2. Your favorite line (that you or someone else wrote) that continues to inspire you?
“Other people are always ruining things for you.” Catcher in the Rye. That’s not very inspiring, is it? Yet it often seems so appropriate, maybe because I write about teenagers and it’s the ultimate teenage observation.
3. The story, book, or poem you wish you could read again for the first time?
I know I just told my daughter that I envied her for getting to read something for the first time but, dang, I can’t remember what it was. Maybe The Outsiders. Not sure on this one.
4. Best part of the day?
Two best parts:
One, on the days I can make myself get up early, I love having coffee and reading the news before anyone else wakes up.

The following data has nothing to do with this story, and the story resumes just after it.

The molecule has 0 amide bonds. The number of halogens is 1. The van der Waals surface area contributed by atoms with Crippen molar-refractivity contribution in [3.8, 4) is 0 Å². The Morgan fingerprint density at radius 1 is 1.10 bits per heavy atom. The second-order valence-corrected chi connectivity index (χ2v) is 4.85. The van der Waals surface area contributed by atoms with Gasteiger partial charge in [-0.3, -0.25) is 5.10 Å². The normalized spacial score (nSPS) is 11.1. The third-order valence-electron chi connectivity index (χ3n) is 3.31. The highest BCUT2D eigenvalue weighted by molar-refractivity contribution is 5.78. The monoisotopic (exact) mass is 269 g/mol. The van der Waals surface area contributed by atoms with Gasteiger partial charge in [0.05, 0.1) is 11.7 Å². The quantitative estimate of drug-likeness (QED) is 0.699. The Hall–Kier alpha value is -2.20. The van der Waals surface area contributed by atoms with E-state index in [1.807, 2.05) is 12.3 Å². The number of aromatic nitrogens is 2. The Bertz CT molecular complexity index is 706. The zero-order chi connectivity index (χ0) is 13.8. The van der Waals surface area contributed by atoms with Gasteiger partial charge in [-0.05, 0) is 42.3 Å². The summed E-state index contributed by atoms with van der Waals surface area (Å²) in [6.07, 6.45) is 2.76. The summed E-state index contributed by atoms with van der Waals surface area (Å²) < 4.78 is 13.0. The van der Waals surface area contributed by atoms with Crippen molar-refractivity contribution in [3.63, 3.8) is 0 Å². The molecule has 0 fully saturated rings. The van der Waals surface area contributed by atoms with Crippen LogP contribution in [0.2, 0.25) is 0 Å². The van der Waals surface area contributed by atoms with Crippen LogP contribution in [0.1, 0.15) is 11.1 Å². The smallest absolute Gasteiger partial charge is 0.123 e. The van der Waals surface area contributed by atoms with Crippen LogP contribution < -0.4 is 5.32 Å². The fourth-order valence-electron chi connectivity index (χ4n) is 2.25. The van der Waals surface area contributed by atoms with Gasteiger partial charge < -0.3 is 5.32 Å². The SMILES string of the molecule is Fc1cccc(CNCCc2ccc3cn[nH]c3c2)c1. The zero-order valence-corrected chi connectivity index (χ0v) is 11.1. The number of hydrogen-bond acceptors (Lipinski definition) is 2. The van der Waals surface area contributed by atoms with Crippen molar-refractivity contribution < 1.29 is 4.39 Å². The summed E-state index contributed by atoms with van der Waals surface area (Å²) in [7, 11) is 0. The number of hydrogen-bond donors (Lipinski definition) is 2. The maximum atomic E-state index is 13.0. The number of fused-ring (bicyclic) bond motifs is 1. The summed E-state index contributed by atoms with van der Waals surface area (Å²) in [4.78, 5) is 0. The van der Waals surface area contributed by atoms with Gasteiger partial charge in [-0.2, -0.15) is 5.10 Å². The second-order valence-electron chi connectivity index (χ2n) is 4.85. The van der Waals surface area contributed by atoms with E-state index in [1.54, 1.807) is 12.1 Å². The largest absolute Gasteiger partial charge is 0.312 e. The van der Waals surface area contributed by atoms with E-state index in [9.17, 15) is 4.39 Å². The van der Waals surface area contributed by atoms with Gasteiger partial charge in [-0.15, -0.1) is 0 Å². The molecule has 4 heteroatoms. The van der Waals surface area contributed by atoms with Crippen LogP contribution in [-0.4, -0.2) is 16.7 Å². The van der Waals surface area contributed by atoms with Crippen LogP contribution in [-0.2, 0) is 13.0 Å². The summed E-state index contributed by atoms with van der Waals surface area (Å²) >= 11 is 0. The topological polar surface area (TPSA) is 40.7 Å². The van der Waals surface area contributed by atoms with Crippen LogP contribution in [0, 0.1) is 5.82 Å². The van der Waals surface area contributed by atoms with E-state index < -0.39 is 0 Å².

Two, evenings with my husband and daughter watching Food Network.
5. Your cure for when the spirit flags?
I sing “It’s a Small World After All.”
Just kidding. I wish I could say that I go for a nice hike in the woods with my loving husband or hang out with my kid or play my guitar or even that I eat ice cream, but more likely when I’m depressed or blocked I play a lot of computer Boggle and overshare on social media. It’s not ideal.
6. Ten words you use most on the page? In life?
There are always words in a book I realize, just at the end, that I’ve used over and over and over, each time thinking I was having an original thought. Thank goodness for the search function so I can do a search and destroy.
Off the page, I am probably most known for saying Uff da, which is Norwegian for oy vey. Although I’m a Jew, I grew up in Minnesota, so that was the expletive I learned and that still pops out spontaneously. That and “for corn sakes.” Yeah.
7. What’s your current obsession?
Rum-raisin pound cake. For sure.